What would American progressives like to see replace the collapsing ideology of neoliberalism?

This question has been a driving preoccupation of this blog since I started writing it in 2014. I still find it useful to frame the challenge for progressives in terms of the question I asked in my second post: If a progressive today were to write a book like Milton Friedman’s Capitalism and Freedom, what would it say? In order to lay the intellectual foundations for a new progressive era, progressives should be able to offer what Friedman’s book offered to the Reagan regime: a simple, rhetorically compelling, easily summarized general vision of politics and the economy — alongside a sample of bold policy proposals that embody the general vision and can serve as a focus of practical political action.

It now seems to me that the intellectual foundations for a new progressive era are finally coming into view. In recent years, a growing chorus of progressive voices — from Dean Baker, Robert Reich, Dani Rodrik, and Geoffrey Hodgson, to the legal scholars at the recently launched Law and Political Economy blog — have begun to coalesce around a simple, compelling idea about government and markets. At the risk of oversimplification, the basic thought is something like this:

The economic choice we face today is not, as the last forty years of our politics has suggested, between government and the market. In fact, as a closer look makes clear, markets are created by governments. The rules of our economic markets are established by our government through its laws.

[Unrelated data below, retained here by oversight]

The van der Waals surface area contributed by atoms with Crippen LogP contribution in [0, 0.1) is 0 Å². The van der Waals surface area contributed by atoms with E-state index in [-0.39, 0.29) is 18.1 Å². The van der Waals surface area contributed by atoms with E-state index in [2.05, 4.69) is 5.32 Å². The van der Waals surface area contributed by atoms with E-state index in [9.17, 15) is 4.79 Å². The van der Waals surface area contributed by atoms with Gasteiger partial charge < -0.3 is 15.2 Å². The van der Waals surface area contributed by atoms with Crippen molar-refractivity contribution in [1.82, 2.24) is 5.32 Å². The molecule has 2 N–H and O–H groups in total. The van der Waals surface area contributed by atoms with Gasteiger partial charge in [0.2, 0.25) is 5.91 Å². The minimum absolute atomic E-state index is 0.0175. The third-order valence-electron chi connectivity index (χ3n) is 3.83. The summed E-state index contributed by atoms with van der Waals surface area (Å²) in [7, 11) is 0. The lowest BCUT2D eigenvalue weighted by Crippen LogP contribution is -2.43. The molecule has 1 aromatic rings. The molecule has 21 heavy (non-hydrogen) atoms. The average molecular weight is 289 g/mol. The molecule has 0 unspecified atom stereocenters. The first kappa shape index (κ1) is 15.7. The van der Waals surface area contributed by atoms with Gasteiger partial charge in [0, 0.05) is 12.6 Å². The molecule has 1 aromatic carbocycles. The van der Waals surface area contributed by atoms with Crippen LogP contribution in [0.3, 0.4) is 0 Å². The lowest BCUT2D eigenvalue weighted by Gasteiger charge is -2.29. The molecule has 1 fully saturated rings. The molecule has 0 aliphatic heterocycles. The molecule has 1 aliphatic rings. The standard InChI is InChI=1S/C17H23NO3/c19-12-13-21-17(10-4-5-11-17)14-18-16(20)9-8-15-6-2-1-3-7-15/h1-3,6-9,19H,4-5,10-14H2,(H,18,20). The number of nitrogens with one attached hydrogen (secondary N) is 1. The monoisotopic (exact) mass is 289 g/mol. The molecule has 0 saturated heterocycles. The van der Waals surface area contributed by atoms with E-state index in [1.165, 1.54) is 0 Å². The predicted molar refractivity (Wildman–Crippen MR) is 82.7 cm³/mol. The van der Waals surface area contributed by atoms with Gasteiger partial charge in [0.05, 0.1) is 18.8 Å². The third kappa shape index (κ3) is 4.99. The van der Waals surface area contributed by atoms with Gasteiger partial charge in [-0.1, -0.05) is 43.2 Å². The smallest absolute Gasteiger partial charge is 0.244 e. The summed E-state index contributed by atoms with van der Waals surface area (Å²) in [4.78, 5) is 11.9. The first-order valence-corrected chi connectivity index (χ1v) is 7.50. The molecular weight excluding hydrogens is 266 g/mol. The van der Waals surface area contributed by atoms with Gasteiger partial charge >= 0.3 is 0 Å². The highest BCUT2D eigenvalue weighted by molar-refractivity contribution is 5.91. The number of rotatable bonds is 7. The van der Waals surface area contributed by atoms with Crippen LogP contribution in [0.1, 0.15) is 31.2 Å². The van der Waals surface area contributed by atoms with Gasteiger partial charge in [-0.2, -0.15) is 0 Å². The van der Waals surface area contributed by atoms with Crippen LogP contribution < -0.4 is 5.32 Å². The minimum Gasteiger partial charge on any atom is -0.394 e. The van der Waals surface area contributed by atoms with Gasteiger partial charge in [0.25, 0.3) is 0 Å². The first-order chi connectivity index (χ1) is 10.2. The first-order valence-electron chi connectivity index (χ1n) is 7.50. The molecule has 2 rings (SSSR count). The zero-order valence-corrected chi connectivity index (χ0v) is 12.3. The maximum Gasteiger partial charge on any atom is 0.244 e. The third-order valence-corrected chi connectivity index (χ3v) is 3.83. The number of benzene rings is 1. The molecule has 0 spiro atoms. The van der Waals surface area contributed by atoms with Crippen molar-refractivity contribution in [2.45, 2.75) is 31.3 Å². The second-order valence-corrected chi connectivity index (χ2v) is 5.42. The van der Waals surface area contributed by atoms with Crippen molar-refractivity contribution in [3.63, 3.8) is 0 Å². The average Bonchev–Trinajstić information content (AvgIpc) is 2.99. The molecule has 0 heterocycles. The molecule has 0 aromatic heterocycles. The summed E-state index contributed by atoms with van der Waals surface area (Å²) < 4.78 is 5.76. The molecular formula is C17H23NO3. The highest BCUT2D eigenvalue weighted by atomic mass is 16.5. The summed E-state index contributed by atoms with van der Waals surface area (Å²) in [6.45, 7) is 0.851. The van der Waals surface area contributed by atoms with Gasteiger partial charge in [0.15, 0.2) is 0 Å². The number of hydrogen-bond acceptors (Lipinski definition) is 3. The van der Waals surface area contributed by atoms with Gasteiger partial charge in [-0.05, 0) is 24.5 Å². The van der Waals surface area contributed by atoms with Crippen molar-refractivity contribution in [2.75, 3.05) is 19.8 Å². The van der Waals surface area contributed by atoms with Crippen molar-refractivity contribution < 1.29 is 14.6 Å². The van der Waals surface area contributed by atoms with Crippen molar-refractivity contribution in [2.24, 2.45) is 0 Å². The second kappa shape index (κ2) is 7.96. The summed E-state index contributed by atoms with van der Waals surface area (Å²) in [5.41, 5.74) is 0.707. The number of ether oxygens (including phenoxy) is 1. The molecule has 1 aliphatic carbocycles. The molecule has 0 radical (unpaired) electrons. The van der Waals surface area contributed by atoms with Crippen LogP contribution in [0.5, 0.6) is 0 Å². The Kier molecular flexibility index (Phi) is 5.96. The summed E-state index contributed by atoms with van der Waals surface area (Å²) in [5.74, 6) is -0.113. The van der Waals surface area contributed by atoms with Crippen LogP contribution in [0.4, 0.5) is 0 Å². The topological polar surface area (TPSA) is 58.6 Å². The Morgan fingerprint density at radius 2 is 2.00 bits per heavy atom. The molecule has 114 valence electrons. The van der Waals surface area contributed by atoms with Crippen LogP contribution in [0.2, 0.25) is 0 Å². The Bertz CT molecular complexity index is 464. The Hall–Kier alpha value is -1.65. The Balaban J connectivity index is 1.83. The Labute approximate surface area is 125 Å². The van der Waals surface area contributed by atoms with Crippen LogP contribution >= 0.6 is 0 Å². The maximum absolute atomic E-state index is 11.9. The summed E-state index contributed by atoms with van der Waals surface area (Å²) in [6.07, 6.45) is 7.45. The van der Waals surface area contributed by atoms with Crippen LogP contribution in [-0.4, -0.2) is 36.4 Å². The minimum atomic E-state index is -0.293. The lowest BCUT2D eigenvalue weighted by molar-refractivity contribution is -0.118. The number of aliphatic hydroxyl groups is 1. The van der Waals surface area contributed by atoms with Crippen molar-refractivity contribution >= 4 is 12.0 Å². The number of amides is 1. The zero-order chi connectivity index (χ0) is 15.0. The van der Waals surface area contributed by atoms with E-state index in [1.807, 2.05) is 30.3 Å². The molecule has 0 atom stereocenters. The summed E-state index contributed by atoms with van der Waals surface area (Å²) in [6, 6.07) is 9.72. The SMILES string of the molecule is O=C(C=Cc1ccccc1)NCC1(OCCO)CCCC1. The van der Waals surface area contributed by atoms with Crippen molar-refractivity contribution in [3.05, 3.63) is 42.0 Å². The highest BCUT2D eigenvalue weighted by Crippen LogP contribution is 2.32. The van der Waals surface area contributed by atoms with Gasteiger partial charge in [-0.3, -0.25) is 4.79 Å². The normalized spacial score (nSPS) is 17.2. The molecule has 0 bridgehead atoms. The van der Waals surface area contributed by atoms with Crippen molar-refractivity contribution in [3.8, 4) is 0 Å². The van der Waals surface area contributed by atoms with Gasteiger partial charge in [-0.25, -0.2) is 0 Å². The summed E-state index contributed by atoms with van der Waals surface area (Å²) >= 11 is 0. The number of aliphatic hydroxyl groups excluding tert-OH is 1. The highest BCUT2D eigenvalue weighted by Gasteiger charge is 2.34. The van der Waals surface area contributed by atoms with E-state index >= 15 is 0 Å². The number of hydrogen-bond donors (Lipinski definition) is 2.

Our markets are government creations, and the rules of our markets are political decisions. It is in our power as a democracy to fix the rules when they are broken.

For the last forty years, we have lived in the illusion that “the free market” means a set of market rules favoring the wealthy and powerful few at the expense of the freedom of the many. But nothing in the nature of markets requires the neoliberal economic policies our government has so often chosen.

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Literature, Politics

McSweeney’s: “Artisanal Coal”

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Many people don’t know this, but in order to support my lifestyle as a progressive blogger, I sometimes moonlight as a copywriter for the coal industry.